Colony Of Marmots Discovered: Good News For Canada’s Most Endangered Species

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The detection of a colony of marmots has delighted conservationists and researchers and indicates that they are on the road to recovery in certain areas. it was a complete colony of adults, pups, and yearling marmots in Strathcona Provincial  Park. Executive director, Adam Taylor of the Vancouver Island Park said that they were thrilled at the sight they had been waiting for years.

The Vancouver Island variety of marmots was once common on the island. It survives in the open alpine regions high up in the mountains. Habitat loss has been the primary reason for their dwindling population in the past decades. a mere 27 individuals were counted in 2003.

Breeding programs have been a success and there are around 200 marmots in Canada. Such programs were done at Mount Washington, Calgary Zoo, and Toronto Zoo.

The newly discovered colony comprises between 10 and 12 marmots and is believed to have descended from the ones introduced a kilometer away in Marble Meadows.

Marmots Are Among The Largest Members Of The Squirrel Family


The Vancouver Island marmots (Marmota vancouverensis) are one of the largest among the squirrel family and grow to the size of a house cat. Squirrels, chipmunks, and woodchucks belong to the same family. Their brownish-black color with contrasting white shades on their chin, nose, chest, and forehead make them easily recognizable.

They have large teeth, strong claws, and strong legs and shoulders, which help them to dig deep burrows. They weigh up to 7.5 kilograms and lose a third of their weight during hibernation. Marmots spend a long time looking out for predators and spend only a few hours foraging for food. They have distinct whistles that have earned them the nickname of ‘whistle pig.’

Marmots generally move far from their birth colonies. But the Park is tough territory for the marmots. They need to build massive burrows for hibernating, that go down meters into the ground. They also need sufficient food to survive the winter. Predators remain a constant threat for the marmots.

Taylor said that the find was unexpected. They had been trying for a long to reintroduce the marmots into the wild from the breeding programs. Three fresh colonies have been found this year, but the marmots remain in the critically endangered category. The count continues to hover around 200.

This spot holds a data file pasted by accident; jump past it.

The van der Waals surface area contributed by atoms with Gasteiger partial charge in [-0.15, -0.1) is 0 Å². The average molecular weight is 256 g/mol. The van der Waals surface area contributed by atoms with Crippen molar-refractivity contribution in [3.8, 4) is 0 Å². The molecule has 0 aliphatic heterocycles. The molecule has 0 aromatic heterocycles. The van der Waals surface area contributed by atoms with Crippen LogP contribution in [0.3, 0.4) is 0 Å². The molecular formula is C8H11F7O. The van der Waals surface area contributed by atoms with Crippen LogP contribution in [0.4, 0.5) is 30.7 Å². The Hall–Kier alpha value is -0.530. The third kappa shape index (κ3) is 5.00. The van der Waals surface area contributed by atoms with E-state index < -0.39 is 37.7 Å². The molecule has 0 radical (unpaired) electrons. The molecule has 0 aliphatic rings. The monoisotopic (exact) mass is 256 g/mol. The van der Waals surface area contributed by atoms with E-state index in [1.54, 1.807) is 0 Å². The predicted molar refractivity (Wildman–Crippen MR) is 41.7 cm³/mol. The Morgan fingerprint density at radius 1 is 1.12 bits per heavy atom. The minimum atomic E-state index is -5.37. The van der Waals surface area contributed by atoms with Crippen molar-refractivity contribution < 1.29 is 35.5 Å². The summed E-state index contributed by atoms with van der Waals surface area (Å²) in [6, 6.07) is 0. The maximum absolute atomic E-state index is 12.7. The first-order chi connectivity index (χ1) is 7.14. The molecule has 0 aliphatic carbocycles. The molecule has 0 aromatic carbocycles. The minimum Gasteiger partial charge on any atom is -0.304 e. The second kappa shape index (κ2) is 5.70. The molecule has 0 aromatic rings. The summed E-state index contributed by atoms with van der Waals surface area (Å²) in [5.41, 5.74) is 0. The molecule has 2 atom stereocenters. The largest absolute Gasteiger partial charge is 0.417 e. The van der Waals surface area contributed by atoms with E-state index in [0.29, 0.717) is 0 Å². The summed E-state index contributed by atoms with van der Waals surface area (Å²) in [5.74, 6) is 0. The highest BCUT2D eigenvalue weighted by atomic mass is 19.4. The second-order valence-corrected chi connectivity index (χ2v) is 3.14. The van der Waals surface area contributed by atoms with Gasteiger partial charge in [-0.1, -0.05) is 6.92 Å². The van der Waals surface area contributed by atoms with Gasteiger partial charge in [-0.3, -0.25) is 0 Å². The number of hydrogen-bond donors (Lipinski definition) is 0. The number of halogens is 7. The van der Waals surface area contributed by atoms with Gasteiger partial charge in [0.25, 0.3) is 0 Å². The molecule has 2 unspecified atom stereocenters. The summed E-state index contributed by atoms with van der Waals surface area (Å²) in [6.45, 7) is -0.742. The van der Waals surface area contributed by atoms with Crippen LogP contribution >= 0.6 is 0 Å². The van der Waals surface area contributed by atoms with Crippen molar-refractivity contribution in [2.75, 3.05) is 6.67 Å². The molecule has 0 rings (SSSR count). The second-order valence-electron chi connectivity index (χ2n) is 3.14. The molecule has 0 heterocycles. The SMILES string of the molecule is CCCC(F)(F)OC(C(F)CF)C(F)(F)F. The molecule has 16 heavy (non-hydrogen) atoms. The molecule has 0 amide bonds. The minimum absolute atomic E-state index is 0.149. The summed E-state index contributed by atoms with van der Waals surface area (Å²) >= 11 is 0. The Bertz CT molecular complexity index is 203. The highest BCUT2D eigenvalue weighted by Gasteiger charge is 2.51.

Read: Madagascar Chameleon Rediscovered After A 100 Years

Climatic conditions have also been tough recently. Sustained droughts have withered away vegetation necessary for surviving the winter. Predators are also highly active in the fall months.

Taylor is hopeful that the marmot colonies continue to disperse successfully, moving across colonies, as it increases the chances of their survival. He says that the present stage is only a step towards their total recovery and there is still a long way to go.

The Discovery Of The New Marmot Colony


It was a hunch by a researcher of the Vancouver Island Marmot Recovery Foundation that led to the discovery of the colony. Kevin Gourlay was spending time on the mountain of the park making a record of the known colonies of marmot when he stumbled upon a fresh one by chance.

He found traces of a new colony, a few adults, and moving up the valley they came across 7-8 pups and a yearling, close to the mountain top, near Buttle Lake. He was confronted by the endearing sight of a bunch of heads jutting out from the ground. But they soon scattered, and he could not count the numbers. 

Read: Sierra Leone Crab Rediscovered: The Colorful Crab Sighted After Decades

Two more colonies have been discovered, one near four Nanaimo Lakes and another in Strathcona Park. The park is tough terrain for the marmots as they need to burrow deeper and food is scarce in the area. Taylor says that the numbers are too fragile to be excited, and they continue to be rarer than the Mountain Gorillas and the Siberian Tiger.

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